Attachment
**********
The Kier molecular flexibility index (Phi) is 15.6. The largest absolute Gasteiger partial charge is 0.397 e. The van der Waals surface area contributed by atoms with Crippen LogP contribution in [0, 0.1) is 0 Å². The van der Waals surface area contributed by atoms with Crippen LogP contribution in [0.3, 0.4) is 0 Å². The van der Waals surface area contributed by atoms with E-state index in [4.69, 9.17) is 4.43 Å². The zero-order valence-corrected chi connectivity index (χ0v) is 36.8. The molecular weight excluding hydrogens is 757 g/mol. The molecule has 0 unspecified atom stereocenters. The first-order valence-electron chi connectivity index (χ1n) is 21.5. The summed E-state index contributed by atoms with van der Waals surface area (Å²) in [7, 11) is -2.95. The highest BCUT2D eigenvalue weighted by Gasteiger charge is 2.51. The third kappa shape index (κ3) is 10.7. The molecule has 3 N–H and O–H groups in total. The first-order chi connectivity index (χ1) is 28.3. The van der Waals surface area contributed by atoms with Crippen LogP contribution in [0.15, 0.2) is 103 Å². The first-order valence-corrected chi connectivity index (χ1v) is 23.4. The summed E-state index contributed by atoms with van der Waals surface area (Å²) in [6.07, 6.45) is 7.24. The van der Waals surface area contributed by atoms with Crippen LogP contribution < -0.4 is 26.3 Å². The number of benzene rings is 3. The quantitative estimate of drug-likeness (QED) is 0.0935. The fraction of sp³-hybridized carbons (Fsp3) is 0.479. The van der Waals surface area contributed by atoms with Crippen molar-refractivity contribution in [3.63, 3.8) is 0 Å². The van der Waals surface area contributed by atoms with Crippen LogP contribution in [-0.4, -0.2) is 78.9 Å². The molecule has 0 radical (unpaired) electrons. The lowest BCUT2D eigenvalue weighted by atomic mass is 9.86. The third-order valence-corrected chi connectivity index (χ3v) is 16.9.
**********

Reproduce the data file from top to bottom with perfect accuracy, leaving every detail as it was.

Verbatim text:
The Kier molecular flexibility index (Phi) is 15.6. The largest absolute Gasteiger partial charge is 0.397 e. The van der Waals surface area contributed by atoms with Crippen LogP contribution in [0, 0.1) is 0 Å². The van der Waals surface area contributed by atoms with Crippen LogP contribution in [0.3, 0.4) is 0 Å². The van der Waals surface area contributed by atoms with E-state index in [4.69, 9.17) is 4.43 Å². The zero-order valence-corrected chi connectivity index (χ0v) is 36.8. The molecular weight excluding hydrogens is 757 g/mol. The molecule has 0 unspecified atom stereocenters. The first-order valence-electron chi connectivity index (χ1n) is 21.5. The summed E-state index contributed by atoms with van der Waals surface area (Å²) in [7, 11) is -2.95. The highest BCUT2D eigenvalue weighted by Gasteiger charge is 2.51. The third kappa shape index (κ3) is 10.7. The molecule has 3 N–H and O–H groups in total. The first-order chi connectivity index (χ1) is 28.3. The van der Waals surface area contributed by atoms with Crippen LogP contribution in [0.15, 0.2) is 103 Å². The first-order valence-corrected chi connectivity index (χ1v) is 23.4. The summed E-state index contributed by atoms with van der Waals surface area (Å²) in [6.07, 6.45) is 7.24. The van der Waals surface area contributed by atoms with Crippen LogP contribution < -0.4 is 26.3 Å². The number of benzene rings is 3. The quantitative estimate of drug-likeness (QED) is 0.0935. The fraction of sp³-hybridized carbons (Fsp3) is 0.479. The van der Waals surface area contributed by atoms with Crippen molar-refractivity contribution in [3.63, 3.8) is 0 Å². The van der Waals surface area contributed by atoms with Crippen LogP contribution in [-0.4, -0.2) is 78.9 Å². The molecule has 0 radical (unpaired) electrons. The lowest BCUT2D eigenvalue weighted by atomic mass is 9.86. The third-order valence-corrected chi connectivity index (χ3v) is 16.9.